"Revolutionary Men of Letters and the Pursuit of Radical Change: The Views of Burke, Tocqueville, Adams, Madison, and Jefferson" by Susan Dunn, in The William and Mary Quarterly (Oct. 1996), Box 8781, Williamsburg, Va. 23187–8781.
What is the proper role of abstract ideas in politics? Are they an indispensable source of liberating visions or merely, in Edmund Burke’s phrase, "untried speculations" that often lead to disaster?
The question intrigued America’s Founding Fathers and many of their contemporaries, notes Dunn, a historian at Williams College, especially as they watched the French Revolution unfold after 1789. One pole of the debate was defined by Burke, Britain’s great conservative parliamentarian, who in his Reflections on the Revolution in France (1790) denounced the "spirit of innovation" for its disregard of tradition and experience. Inclined toward the Burkean view was a significant group of Americans, including Alexander Hamilton, Gouverneur Morris, and John Adams. For Hamilton and Morris, writes Dunn, "the strength of American democracy lay in its continuity with its colonial past and English institutions. Experience and practical wisdom were purely positive values; neither man thought that experience dulled the mind with routine, stale formulae, or worn ideas."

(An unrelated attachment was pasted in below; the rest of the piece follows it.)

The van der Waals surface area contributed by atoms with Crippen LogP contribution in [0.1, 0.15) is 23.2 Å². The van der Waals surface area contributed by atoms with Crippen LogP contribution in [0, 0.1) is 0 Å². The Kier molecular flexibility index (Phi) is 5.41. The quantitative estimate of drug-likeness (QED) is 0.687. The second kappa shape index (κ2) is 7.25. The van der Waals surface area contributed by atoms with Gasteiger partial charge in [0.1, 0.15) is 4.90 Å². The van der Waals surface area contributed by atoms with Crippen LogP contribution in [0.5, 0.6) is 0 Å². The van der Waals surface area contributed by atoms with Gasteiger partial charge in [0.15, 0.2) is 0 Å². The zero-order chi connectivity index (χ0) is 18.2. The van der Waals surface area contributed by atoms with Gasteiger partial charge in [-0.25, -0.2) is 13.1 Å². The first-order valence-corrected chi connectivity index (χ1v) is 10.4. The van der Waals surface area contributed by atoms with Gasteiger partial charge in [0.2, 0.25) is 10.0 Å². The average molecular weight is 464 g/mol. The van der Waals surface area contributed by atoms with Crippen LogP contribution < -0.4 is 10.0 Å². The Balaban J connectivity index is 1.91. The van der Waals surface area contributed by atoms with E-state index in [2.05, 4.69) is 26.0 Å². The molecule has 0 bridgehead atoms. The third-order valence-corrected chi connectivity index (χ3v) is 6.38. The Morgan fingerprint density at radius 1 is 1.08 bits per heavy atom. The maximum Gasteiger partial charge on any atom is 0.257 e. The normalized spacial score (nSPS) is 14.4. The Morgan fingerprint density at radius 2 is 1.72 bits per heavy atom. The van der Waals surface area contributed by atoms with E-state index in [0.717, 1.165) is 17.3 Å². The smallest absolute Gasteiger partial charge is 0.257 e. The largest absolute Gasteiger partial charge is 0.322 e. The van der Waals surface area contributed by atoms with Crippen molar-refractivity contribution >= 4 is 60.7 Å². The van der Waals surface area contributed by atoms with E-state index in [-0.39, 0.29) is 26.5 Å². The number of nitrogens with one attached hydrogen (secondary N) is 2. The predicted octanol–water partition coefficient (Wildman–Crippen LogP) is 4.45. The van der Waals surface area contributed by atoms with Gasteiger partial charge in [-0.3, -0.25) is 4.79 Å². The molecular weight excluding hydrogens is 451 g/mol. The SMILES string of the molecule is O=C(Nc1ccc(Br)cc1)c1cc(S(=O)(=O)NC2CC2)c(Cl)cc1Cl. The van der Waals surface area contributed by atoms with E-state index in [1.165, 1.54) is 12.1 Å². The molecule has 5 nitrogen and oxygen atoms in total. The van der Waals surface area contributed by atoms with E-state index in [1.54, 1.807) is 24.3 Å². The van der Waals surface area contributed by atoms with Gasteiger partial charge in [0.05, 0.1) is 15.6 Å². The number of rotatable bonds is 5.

Another important Founder, James Madison, the chief architect of the U.S. Constitution, held a more nuanced view. He saw both experience and theory as flawed forms of human understanding. "Madison knew well that men had no choice but to use their rational faculties and imagination to shape the political future," Dunn writes.
Alexis de Tocqueville, the famed observer of Democracy in America (1835–40), was no less horrified than Burke at what France’s revolutionary intellectuals had wrought, but he insisted that abstract ideas do have a role in politics. In monarchical France, he argued, the kinds of "wise and practical men" Burke admired lived an insular royal existence, ignorant of changing social and political conditions. "Only the interplay of free institutions can really teach men of state this principal part of their art," he wrote in The Old Regime and the French Revolution (1856). France’s intellectuals were more attuned to the changes in French society, but they were barred from the practical experience in politics that would have tempered their theories.
Thomas Jefferson was closer in spirit to the French philosophes than most of the other Founding Fathers. Always a contradictory mix of the pragmatic and the idealistic, he favored the latter toward the end of his life.
By 1824, he had come to see the American Revolution as very like the French, a blank slate for the abstract ideas of the Founders: "Our Revolution...presented us an album on which we were free to write what we pleased," he wrote.
Yet Jefferson, like Tocqueville, grasped an essential truth, Dunn argues. For modern societies, the choice was no longer between preservation and revolution, as Burke believed, but between evolution and revolution. "A healthy polity, they suggested, would always turn to its men and women of experience and theory, courageous, farsighted, and hopeful, for perpetual renewal, the key to its survival."